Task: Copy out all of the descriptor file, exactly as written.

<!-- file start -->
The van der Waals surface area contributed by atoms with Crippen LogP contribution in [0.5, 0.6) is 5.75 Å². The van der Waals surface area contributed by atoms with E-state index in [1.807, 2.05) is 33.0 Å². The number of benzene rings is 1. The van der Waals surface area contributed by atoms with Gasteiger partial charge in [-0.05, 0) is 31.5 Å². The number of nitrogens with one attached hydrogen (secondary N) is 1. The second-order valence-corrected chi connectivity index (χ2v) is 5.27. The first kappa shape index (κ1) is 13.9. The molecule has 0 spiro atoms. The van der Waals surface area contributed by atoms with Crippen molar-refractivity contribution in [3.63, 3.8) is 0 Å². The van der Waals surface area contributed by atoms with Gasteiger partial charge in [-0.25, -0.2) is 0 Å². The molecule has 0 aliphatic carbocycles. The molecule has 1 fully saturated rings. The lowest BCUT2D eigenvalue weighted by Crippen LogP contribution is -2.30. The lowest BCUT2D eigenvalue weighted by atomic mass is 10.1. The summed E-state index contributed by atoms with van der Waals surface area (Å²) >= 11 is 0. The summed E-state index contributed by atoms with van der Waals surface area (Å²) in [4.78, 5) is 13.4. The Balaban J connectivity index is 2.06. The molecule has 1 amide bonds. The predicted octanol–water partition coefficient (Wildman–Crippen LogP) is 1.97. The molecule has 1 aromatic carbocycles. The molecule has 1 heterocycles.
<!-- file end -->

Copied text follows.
The van der Waals surface area contributed by atoms with Crippen LogP contribution in [0.5, 0.6) is 5.75 Å². The van der Waals surface area contributed by atoms with E-state index in [1.807, 2.05) is 33.0 Å². The number of benzene rings is 1. The van der Waals surface area contributed by atoms with Gasteiger partial charge in [-0.05, 0) is 31.5 Å². The number of nitrogens with one attached hydrogen (secondary N) is 1. The second-order valence-corrected chi connectivity index (χ2v) is 5.27. The first kappa shape index (κ1) is 13.9. The molecule has 0 spiro atoms. The van der Waals surface area contributed by atoms with Crippen molar-refractivity contribution in [3.63, 3.8) is 0 Å². The van der Waals surface area contributed by atoms with Gasteiger partial charge in [-0.25, -0.2) is 0 Å². The molecule has 0 aliphatic carbocycles. The molecule has 1 fully saturated rings. The lowest BCUT2D eigenvalue weighted by Crippen LogP contribution is -2.30. The lowest BCUT2D eigenvalue weighted by atomic mass is 10.1. The summed E-state index contributed by atoms with van der Waals surface area (Å²) >= 11 is 0. The summed E-state index contributed by atoms with van der Waals surface area (Å²) in [4.78, 5) is 13.4. The Balaban J connectivity index is 2.06. The molecule has 1 amide bonds. The predicted octanol–water partition coefficient (Wildman–Crippen LogP) is 1.97. The molecule has 1 aromatic carbocycles. The molecule has 1 heterocycles.